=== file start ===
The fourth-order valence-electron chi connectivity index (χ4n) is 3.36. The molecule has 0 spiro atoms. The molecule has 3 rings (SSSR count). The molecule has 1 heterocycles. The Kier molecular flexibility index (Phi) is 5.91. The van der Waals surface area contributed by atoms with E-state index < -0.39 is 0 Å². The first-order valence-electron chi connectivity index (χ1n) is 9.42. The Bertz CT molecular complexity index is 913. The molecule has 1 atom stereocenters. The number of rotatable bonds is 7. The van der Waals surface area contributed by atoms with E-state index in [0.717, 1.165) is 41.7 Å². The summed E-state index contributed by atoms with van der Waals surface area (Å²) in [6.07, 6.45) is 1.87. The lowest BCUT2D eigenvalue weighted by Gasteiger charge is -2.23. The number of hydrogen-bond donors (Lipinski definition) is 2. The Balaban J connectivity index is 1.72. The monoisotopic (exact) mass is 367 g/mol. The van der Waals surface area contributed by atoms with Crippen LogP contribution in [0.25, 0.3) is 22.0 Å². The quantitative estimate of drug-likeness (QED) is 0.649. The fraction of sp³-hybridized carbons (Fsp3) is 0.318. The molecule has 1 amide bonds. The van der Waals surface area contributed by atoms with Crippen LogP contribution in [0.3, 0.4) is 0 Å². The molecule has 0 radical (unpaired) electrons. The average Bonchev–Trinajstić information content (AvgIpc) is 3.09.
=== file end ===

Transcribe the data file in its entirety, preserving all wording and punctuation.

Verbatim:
The fourth-order valence-electron chi connectivity index (χ4n) is 3.36. The molecule has 0 spiro atoms. The molecule has 3 rings (SSSR count). The molecule has 1 heterocycles. The Kier molecular flexibility index (Phi) is 5.91. The van der Waals surface area contributed by atoms with E-state index < -0.39 is 0 Å². The first-order valence-electron chi connectivity index (χ1n) is 9.42. The Bertz CT molecular complexity index is 913. The molecule has 1 atom stereocenters. The number of rotatable bonds is 7. The van der Waals surface area contributed by atoms with E-state index in [0.717, 1.165) is 41.7 Å². The summed E-state index contributed by atoms with van der Waals surface area (Å²) in [6.07, 6.45) is 1.87. The lowest BCUT2D eigenvalue weighted by Gasteiger charge is -2.23. The number of hydrogen-bond donors (Lipinski definition) is 2. The Balaban J connectivity index is 1.72. The monoisotopic (exact) mass is 367 g/mol. The van der Waals surface area contributed by atoms with Crippen LogP contribution in [0.25, 0.3) is 22.0 Å². The quantitative estimate of drug-likeness (QED) is 0.649. The fraction of sp³-hybridized carbons (Fsp3) is 0.318. The molecule has 1 amide bonds. The van der Waals surface area contributed by atoms with Crippen LogP contribution in [0.3, 0.4) is 0 Å². The molecule has 0 radical (unpaired) electrons. The average Bonchev–Trinajstić information content (AvgIpc) is 3.09.